In the wake of the Castile verdict, and the Milwaukee verdict and really, every police shooting verdict, it can be hard to have faith in the law and in the course of justice; still, some people still have faith in the system.

Fritz Severe’s family had faith.

The case was pretty clear-cut: Fritz Severe was a black homeless man who frequented a park in Miami near the Culmer/Overtown branch of the Miami Public Library.

It was a warm, day, June 11, 2015. Fritz was fond of carrying around a metal pipe that, according to the Miami New Times, he called his “little stick.” 

There were about 50 children near Severe that day; they were at summer camp. A park employee saw the children, and saw Severe, and called 911, assuming that the man was harassing the children.

A police officer, Antonio Torres, showed up, and, in front of all of the children — who Severe hadn’t bothered at all — fired five shots into Severe, killing him.

The children, as one would imagine, were traumatized. As were many adults, who asked why Torres hadn’t tasered Severe, or even tried to speak with him before firing.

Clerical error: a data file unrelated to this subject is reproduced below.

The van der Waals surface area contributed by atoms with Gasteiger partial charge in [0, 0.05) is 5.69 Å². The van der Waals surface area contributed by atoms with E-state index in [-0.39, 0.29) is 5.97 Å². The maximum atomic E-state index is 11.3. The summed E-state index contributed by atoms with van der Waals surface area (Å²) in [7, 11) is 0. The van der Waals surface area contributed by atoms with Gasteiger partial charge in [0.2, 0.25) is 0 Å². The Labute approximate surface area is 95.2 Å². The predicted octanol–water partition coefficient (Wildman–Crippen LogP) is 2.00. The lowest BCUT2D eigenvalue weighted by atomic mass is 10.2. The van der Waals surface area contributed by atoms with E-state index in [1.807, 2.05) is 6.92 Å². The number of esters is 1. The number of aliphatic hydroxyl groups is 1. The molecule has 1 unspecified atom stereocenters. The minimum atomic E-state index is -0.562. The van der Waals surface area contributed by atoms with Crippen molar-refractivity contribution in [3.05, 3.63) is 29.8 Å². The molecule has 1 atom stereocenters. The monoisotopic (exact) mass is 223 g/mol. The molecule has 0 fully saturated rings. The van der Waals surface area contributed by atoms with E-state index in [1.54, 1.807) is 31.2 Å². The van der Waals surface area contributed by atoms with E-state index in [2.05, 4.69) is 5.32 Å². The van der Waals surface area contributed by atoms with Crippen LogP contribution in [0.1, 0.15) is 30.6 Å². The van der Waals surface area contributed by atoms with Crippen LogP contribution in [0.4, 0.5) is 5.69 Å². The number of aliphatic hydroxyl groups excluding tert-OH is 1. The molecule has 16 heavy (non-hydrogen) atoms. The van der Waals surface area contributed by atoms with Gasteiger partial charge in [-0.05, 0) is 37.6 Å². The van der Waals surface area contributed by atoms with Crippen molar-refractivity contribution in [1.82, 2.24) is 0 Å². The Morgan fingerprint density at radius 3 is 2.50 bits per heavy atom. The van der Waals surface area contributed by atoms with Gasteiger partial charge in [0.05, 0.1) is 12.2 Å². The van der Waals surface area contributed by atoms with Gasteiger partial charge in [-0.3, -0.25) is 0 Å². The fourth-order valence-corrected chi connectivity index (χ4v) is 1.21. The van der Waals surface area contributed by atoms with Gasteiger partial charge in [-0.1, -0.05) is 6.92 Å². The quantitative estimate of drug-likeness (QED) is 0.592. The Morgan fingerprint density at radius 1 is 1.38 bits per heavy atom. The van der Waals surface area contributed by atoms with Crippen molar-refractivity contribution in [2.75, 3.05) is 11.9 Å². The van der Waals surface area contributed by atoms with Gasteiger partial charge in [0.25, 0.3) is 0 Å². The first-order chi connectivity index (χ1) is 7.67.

So here we go: a policeman shoots an unarmed black man who was homeless in front of 50 small children.

What do you think happened to him? 

Don’t forget, all of this happened in America.

Mmmhmm, you guessed it: nothing happened to Torres at all! 

He still has his job, and the State Attorney’s Office declined to bring charges against him.

It’s like the incident never happened.

Except, all those children watched a man being ripped apart by bullets. That sight is etched into their psyches.

“This has had a permanent scarring effect on young kids who witnessed something they shouldn’t have,” Richard Diaz, a former policeman who is now the Severe family’s attorney, told the Times, “The collateral damage is, I think in some ways, even greater than the shooting itself.”

The Severe family is upset about the children, and is even more upset at Miami and Florida’s inaction in the case. 

And so, this week, they’ve filed a suit against the city and against Torres in federal court. 

Diaz is sure that the family has a strong case — there were a ton of witnesses, some of whom have already gone on record as saying Severe was very clearly doing nothing wrong.

Diaz says that he hopes the suit won’t just bring closure to the Severe family, but will help the citizens of Miami to “form conclusions about the police” that are more positive than the ones commonly held now.